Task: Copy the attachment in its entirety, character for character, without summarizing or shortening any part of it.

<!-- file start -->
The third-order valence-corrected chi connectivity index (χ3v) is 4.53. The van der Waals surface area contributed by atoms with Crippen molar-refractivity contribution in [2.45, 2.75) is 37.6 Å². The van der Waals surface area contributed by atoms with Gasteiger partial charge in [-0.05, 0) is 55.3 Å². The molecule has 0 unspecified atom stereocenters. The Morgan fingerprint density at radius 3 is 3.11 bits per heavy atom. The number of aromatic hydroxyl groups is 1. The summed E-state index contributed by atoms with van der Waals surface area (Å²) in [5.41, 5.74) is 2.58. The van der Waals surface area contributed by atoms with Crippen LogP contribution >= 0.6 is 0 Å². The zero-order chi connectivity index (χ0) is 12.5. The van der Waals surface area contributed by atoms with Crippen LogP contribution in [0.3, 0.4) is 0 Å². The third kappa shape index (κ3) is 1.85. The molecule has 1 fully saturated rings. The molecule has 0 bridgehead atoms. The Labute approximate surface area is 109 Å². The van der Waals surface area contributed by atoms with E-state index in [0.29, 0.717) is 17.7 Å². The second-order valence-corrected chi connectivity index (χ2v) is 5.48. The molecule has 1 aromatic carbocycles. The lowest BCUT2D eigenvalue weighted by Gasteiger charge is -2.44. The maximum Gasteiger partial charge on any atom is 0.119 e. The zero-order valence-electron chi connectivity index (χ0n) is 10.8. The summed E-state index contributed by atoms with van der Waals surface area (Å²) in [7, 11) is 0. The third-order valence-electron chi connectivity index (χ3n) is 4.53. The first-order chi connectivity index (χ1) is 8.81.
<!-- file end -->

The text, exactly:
The third-order valence-corrected chi connectivity index (χ3v) is 4.53. The van der Waals surface area contributed by atoms with Crippen molar-refractivity contribution in [2.45, 2.75) is 37.6 Å². The van der Waals surface area contributed by atoms with Gasteiger partial charge in [-0.05, 0) is 55.3 Å². The molecule has 0 unspecified atom stereocenters. The Morgan fingerprint density at radius 3 is 3.11 bits per heavy atom. The number of aromatic hydroxyl groups is 1. The summed E-state index contributed by atoms with van der Waals surface area (Å²) in [5.41, 5.74) is 2.58. The van der Waals surface area contributed by atoms with Crippen LogP contribution >= 0.6 is 0 Å². The zero-order chi connectivity index (χ0) is 12.5. The van der Waals surface area contributed by atoms with Crippen LogP contribution in [0.3, 0.4) is 0 Å². The third kappa shape index (κ3) is 1.85. The molecule has 1 fully saturated rings. The molecule has 0 bridgehead atoms. The Labute approximate surface area is 109 Å². The van der Waals surface area contributed by atoms with E-state index in [0.29, 0.717) is 17.7 Å². The second-order valence-corrected chi connectivity index (χ2v) is 5.48. The molecule has 1 aromatic carbocycles. The lowest BCUT2D eigenvalue weighted by Gasteiger charge is -2.44. The maximum Gasteiger partial charge on any atom is 0.119 e. The zero-order valence-electron chi connectivity index (χ0n) is 10.8. The summed E-state index contributed by atoms with van der Waals surface area (Å²) in [7, 11) is 0. The third-order valence-electron chi connectivity index (χ3n) is 4.53. The first-order chi connectivity index (χ1) is 8.81.